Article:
And of these, 17 elements are at risk and “may give cause for concern in years to come”, the European Chemical Society says.

Endangered elements may not technically run out – because they’ll still exist in manufactured products, for example. But they do get harder to find, recover and reuse.

More than 1 billion smartphones are sold a year, and about 50 million tonnes of these are thought to end up in landfill.

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Indium

Indium is one of the endangered elements under serious threat. It is used to make the touch screens on smartphones, flat screen TVs and computer screens.

The element is also used in solar panels, microchips and semiconductors, explains the American Chemical Society, which represents 150,000 members in the United States.

Indium will be used up in 50 years at current rates of use, and will become “very expensive to collect and purify”, the European Chemical Society warns.

It adds that in the European Union alone, 10 million smartphones are changed every month.

Copper

Demand for copper – a crucial component of electric wiring and motors – is on the rise, but supply isn’t keeping pace.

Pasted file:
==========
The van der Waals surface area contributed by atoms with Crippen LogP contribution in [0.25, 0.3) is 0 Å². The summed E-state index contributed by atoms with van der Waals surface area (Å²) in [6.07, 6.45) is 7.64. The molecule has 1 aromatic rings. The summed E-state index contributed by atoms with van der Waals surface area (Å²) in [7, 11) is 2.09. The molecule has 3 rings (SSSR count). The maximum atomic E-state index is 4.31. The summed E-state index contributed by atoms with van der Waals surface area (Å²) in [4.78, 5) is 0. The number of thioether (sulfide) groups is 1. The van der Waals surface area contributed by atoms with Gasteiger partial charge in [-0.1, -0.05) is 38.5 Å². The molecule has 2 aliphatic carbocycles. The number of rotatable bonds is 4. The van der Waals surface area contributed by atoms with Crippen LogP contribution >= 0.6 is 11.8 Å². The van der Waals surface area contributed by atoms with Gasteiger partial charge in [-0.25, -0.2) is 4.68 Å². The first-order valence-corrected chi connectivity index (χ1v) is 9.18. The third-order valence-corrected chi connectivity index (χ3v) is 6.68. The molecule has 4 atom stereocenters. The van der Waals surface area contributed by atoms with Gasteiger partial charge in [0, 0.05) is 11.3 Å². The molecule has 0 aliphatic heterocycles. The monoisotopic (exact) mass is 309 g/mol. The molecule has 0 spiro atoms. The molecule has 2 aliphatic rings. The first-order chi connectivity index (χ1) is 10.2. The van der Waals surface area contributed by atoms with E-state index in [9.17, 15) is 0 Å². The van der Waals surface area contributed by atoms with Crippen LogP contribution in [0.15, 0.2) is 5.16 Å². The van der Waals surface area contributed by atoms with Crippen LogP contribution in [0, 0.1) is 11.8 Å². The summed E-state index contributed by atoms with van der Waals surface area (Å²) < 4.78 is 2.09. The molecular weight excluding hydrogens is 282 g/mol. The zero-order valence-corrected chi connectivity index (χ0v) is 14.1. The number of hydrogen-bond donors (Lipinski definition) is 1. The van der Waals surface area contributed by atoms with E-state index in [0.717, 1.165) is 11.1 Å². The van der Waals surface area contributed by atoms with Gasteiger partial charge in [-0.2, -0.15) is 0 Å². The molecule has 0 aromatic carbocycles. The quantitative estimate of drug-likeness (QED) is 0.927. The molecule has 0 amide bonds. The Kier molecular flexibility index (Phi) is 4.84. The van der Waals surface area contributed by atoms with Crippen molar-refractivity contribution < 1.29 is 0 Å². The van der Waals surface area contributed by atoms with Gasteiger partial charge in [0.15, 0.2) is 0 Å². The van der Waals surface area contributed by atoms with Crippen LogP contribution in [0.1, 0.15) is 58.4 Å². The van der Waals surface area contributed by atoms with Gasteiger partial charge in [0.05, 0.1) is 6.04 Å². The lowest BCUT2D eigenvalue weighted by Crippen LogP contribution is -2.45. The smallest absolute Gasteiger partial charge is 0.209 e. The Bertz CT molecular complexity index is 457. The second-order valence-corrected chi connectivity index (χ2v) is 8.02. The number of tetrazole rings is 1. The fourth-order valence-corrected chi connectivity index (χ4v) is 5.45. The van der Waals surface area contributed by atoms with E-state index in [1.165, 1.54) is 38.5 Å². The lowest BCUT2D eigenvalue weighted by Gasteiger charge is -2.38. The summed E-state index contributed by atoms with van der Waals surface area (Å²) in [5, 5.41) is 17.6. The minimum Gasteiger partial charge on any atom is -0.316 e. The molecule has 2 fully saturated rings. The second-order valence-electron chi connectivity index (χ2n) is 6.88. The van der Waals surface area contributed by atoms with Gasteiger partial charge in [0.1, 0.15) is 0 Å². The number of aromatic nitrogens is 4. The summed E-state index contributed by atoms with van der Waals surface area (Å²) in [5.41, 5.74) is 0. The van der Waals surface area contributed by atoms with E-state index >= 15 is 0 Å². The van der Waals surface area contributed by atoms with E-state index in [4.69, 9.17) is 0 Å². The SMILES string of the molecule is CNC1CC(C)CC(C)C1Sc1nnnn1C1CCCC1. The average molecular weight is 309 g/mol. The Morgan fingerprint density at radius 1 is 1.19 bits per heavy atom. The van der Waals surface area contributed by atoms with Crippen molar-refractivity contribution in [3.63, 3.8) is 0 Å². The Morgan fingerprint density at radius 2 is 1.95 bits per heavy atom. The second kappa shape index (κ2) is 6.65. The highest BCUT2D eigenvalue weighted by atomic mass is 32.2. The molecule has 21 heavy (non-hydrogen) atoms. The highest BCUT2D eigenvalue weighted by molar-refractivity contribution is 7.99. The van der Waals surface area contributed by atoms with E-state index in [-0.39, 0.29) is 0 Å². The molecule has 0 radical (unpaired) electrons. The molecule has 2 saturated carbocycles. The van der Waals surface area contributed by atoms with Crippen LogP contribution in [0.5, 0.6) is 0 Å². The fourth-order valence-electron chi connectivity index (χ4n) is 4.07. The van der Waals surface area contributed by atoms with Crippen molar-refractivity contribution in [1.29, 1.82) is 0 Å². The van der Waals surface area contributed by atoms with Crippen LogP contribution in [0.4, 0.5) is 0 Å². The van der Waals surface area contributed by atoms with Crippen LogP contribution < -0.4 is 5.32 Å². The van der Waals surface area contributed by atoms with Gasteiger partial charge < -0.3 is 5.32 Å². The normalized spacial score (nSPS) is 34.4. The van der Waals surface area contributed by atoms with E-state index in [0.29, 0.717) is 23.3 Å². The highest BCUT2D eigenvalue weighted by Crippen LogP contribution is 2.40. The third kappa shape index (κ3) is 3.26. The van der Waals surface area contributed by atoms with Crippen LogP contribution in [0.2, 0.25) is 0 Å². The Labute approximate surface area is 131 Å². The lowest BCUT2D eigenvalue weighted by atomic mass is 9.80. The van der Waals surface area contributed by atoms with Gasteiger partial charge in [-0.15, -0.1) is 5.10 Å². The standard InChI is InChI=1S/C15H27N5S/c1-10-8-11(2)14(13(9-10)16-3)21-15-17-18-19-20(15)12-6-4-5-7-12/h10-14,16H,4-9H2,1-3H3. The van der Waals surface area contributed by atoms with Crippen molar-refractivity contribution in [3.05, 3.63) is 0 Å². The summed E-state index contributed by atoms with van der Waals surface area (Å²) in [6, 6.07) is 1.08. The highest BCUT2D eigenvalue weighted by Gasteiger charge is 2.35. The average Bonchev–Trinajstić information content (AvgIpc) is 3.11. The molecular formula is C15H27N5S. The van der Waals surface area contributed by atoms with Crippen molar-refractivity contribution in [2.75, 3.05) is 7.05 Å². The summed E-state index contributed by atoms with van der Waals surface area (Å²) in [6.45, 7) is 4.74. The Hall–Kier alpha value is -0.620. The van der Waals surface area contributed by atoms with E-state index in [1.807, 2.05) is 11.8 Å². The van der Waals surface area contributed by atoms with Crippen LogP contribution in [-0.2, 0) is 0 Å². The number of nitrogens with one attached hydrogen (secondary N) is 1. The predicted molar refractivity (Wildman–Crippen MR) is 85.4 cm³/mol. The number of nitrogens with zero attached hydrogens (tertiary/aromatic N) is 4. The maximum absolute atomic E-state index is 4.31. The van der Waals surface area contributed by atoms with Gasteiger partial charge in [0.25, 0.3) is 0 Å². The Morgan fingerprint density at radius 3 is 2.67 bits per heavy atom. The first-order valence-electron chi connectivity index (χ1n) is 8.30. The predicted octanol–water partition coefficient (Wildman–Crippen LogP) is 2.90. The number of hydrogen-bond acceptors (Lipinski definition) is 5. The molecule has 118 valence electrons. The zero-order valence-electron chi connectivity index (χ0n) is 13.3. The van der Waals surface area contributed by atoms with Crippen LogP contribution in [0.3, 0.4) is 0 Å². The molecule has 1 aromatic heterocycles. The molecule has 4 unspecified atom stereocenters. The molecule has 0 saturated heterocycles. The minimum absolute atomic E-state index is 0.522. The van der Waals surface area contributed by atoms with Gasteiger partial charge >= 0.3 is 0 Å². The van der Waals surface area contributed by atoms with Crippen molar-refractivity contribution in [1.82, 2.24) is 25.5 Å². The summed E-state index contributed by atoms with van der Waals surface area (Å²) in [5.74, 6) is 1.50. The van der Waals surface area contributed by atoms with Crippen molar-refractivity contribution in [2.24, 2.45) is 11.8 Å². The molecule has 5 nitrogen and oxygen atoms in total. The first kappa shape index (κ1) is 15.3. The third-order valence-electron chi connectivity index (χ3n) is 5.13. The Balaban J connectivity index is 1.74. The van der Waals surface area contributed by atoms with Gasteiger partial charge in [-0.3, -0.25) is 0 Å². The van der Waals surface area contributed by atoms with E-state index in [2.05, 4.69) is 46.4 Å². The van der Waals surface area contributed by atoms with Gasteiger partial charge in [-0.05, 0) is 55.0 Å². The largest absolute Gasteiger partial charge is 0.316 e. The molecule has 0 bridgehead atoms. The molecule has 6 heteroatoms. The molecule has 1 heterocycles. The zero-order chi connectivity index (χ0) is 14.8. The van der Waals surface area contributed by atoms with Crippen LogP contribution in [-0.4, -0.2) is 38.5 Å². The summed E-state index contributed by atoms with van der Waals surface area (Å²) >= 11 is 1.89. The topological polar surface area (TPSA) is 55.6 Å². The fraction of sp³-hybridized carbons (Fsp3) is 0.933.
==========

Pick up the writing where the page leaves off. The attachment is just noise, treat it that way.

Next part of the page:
This is a concern as the element is the best common element for conducting electricity apart from silver, which is a lot more expensive.

As the world transitions to more sustainable sources of energy, copper will be needed for technologies like solar panels, electric vehicles and hydropower facilities.

Current copper demand of about 25 million tonnes a year is expected to double by 2035. And by 2050, annual demand will reach roughly 53 million tonnes, which is “more than all the copper consumed in the world between 1900 and 2021”, S&P Global says.

Neodymium

Neodymium is an endangered element with limited availability.

Its strong magnetic attributes when mixed with iron and another element, boron, led to the miniaturization of electronics, including computer hard drives, mobile phones and loudspeakers.

Today, neodymium is most commonly used in the motors of electric and hybrid vehicles – which are critical to cut carbon emissions from the transport sector.